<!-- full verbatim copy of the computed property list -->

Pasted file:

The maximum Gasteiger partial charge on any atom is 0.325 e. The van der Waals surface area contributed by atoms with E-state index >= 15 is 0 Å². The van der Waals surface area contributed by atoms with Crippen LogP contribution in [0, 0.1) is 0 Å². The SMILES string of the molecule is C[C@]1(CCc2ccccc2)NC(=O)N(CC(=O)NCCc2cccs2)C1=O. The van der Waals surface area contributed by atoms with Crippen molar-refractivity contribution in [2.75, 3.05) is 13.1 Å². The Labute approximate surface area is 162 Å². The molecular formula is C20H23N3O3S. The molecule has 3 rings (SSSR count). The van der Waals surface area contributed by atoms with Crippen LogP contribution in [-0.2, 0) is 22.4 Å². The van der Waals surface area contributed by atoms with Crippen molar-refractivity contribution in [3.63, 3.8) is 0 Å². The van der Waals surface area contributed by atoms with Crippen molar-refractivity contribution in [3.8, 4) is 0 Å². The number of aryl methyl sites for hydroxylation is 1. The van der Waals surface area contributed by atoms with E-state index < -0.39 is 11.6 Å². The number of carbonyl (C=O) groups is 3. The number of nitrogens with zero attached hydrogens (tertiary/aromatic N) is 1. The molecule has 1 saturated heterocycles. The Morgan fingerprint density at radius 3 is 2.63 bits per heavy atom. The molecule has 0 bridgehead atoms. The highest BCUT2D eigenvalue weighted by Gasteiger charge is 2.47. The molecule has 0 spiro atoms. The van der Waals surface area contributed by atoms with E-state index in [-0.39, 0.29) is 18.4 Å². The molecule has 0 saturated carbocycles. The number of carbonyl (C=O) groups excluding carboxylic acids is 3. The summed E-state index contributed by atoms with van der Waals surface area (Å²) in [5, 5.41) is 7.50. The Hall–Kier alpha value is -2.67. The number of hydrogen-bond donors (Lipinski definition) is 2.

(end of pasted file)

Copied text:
The maximum Gasteiger partial charge on any atom is 0.325 e. The van der Waals surface area contributed by atoms with E-state index >= 15 is 0 Å². The van der Waals surface area contributed by atoms with Crippen LogP contribution in [0, 0.1) is 0 Å². The SMILES string of the molecule is C[C@]1(CCc2ccccc2)NC(=O)N(CC(=O)NCCc2cccs2)C1=O. The van der Waals surface area contributed by atoms with Crippen molar-refractivity contribution in [2.75, 3.05) is 13.1 Å². The Labute approximate surface area is 162 Å². The molecular formula is C20H23N3O3S. The molecule has 3 rings (SSSR count). The van der Waals surface area contributed by atoms with Crippen LogP contribution in [-0.2, 0) is 22.4 Å². The van der Waals surface area contributed by atoms with Crippen molar-refractivity contribution in [3.63, 3.8) is 0 Å². The van der Waals surface area contributed by atoms with Crippen molar-refractivity contribution in [3.8, 4) is 0 Å². The number of aryl methyl sites for hydroxylation is 1. The van der Waals surface area contributed by atoms with E-state index < -0.39 is 11.6 Å². The number of carbonyl (C=O) groups is 3. The number of nitrogens with zero attached hydrogens (tertiary/aromatic N) is 1. The molecule has 1 saturated heterocycles. The Morgan fingerprint density at radius 3 is 2.63 bits per heavy atom. The molecule has 0 bridgehead atoms. The highest BCUT2D eigenvalue weighted by Gasteiger charge is 2.47. The molecule has 0 spiro atoms. The van der Waals surface area contributed by atoms with E-state index in [-0.39, 0.29) is 18.4 Å². The molecule has 0 saturated carbocycles. The number of carbonyl (C=O) groups excluding carboxylic acids is 3. The summed E-state index contributed by atoms with van der Waals surface area (Å²) in [5, 5.41) is 7.50. The Hall–Kier alpha value is -2.67. The number of hydrogen-bond donors (Lipinski definition) is 2.